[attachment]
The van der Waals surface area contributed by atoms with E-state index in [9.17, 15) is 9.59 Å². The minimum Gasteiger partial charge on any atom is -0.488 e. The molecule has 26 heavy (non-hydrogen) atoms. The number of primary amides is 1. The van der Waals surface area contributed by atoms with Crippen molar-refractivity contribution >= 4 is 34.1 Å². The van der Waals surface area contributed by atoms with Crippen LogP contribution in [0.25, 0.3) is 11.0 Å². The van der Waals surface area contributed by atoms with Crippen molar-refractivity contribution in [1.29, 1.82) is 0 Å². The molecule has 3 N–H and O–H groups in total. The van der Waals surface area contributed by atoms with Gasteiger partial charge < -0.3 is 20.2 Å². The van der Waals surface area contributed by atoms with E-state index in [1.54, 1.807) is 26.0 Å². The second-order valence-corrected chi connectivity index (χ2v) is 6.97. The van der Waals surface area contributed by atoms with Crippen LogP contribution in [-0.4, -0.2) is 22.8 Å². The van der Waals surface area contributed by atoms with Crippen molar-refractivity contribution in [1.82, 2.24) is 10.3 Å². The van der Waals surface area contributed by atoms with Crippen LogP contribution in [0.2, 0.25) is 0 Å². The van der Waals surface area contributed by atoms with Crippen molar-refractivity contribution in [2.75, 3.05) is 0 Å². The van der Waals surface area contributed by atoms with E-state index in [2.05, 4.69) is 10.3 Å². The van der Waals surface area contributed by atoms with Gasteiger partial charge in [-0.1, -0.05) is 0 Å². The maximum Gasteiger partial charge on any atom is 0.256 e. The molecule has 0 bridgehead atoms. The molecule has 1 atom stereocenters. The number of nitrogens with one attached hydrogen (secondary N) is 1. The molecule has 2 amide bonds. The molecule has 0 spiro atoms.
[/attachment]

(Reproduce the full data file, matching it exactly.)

The van der Waals surface area contributed by atoms with E-state index in [9.17, 15) is 9.59 Å². The minimum Gasteiger partial charge on any atom is -0.488 e. The molecule has 26 heavy (non-hydrogen) atoms. The number of primary amides is 1. The van der Waals surface area contributed by atoms with Crippen molar-refractivity contribution >= 4 is 34.1 Å². The van der Waals surface area contributed by atoms with Crippen LogP contribution in [0.25, 0.3) is 11.0 Å². The van der Waals surface area contributed by atoms with Crippen molar-refractivity contribution in [1.29, 1.82) is 0 Å². The molecule has 3 N–H and O–H groups in total. The van der Waals surface area contributed by atoms with Gasteiger partial charge < -0.3 is 20.2 Å². The van der Waals surface area contributed by atoms with E-state index in [1.54, 1.807) is 26.0 Å². The second-order valence-corrected chi connectivity index (χ2v) is 6.97. The van der Waals surface area contributed by atoms with Crippen LogP contribution in [-0.4, -0.2) is 22.8 Å². The van der Waals surface area contributed by atoms with Crippen molar-refractivity contribution in [1.82, 2.24) is 10.3 Å². The van der Waals surface area contributed by atoms with Crippen LogP contribution in [0.2, 0.25) is 0 Å². The van der Waals surface area contributed by atoms with Crippen molar-refractivity contribution in [2.75, 3.05) is 0 Å². The van der Waals surface area contributed by atoms with E-state index in [2.05, 4.69) is 10.3 Å². The van der Waals surface area contributed by atoms with Gasteiger partial charge in [-0.1, -0.05) is 0 Å². The maximum Gasteiger partial charge on any atom is 0.256 e. The molecule has 0 bridgehead atoms. The molecule has 1 atom stereocenters. The number of nitrogens with one attached hydrogen (secondary N) is 1. The molecule has 2 amide bonds. The molecule has 0 spiro atoms.